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Nurses in Scotland to receive mandatory mental health and suicide prevention training

The Scottish government’s suicide prevention action plan aims to reduce deaths by 20%

The Scottish government’s suicide prevention action plan aims to reduce deaths by 20%


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Nurses in Scotland are to receive mandatory mental health and suicide prevention training as part of plans to reduce the suicide rate by 20%.

The Scottish Government's suicide prevention action plan sets out ten actions to be taken, including the creation of a National Suicide Prevention Leadership Group (NSPLG) by September.

Help and support

Minister for mental health Clare Haughey writes: ‘The Scottish Government’s vision, which is shared by our partners in mental health and suicide prevention, is of a Scotland where suicide is preventable; where help and support is available to anyone contemplating suicide and to those who have lost a loved one to suicide.

‘Suicide prevention is everyone’s business.’

‘Too many people in Scotland are losing their lives to suicide. The new plan must ensure that this changes’

Spokesperson for mental health charity See Me

The NSPLG group will make recommendations on supporting the development and delivery of local prevention action plans backed by £3 million funding over the course of the current parliament.

Reduction targets

The government will also fund the creation and implementation of refreshed mental health and suicide prevention training for the NHS by next May.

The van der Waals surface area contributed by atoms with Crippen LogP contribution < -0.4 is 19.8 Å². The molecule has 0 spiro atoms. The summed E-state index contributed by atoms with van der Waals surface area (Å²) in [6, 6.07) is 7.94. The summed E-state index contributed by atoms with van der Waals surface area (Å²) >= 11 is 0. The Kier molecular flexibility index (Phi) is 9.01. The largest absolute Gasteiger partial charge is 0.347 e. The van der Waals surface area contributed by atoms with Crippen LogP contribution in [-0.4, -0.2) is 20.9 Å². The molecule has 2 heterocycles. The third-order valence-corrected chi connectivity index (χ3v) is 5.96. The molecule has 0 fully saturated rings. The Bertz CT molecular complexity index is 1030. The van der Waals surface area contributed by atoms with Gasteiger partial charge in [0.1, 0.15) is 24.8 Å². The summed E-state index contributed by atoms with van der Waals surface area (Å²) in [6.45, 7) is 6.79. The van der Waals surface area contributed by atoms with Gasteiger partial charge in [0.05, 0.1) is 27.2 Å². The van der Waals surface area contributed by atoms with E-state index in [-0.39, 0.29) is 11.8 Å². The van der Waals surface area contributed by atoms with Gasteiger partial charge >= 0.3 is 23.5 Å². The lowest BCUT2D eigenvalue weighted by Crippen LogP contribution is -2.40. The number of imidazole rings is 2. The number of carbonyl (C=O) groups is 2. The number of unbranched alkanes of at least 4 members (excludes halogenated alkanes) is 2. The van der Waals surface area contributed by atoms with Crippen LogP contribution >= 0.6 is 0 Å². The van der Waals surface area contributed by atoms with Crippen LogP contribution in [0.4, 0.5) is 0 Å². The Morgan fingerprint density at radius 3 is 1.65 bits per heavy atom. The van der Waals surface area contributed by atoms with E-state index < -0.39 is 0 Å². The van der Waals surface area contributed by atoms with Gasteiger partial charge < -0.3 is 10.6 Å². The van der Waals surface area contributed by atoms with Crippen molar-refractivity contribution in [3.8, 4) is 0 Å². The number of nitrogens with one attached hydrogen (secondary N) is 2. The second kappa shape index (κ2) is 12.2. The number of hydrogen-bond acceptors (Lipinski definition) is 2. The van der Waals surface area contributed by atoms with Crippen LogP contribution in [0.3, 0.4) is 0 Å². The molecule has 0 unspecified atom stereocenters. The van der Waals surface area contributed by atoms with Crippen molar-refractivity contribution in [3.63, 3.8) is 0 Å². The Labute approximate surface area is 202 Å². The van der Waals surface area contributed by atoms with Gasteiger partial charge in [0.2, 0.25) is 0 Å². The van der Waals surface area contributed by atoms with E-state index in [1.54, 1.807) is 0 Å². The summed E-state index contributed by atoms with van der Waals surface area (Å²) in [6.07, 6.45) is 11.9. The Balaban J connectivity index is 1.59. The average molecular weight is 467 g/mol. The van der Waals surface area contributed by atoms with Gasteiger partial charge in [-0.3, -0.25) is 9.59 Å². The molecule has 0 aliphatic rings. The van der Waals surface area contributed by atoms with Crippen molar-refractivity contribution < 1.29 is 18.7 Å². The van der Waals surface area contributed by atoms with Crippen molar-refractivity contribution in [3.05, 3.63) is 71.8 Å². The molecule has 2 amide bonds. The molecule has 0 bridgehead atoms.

This will be delivered alongside mandatory physical health training NHS staff such as nurses, doctors, psychologists and pharmacists already receive.

The target of a 20% reduction in the suicide rate in Scotland by 2022 will be measured against the 2017 baseline - a year in which there were 680 probable deaths by suicide.

The World Health Organization has a global target of a 10% suicide reduction by 2020.

Removing the stigma

The suicide prevention action plan has been welcomed by NHS Health Scotland and charities.

A spokesperson from mental health charity See Me said: ‘Too many people in Scotland are losing their lives to suicide. The new plan must ensure that this changes by removing the stigma around talking about how you’re feeling and ensuring that immediate and compassionate support is available for those in distress.’

NHS Heath Scotland lead for public mental health Shirley Windsor said: ‘This will require sufficient resources and robust performance management arrangements.

‘We shall advocate for a clearer focus in building resilience and good mental health as part of the prevention activities, as well as supporting those who are already in contact with mental health services and the significant minority who are not.'

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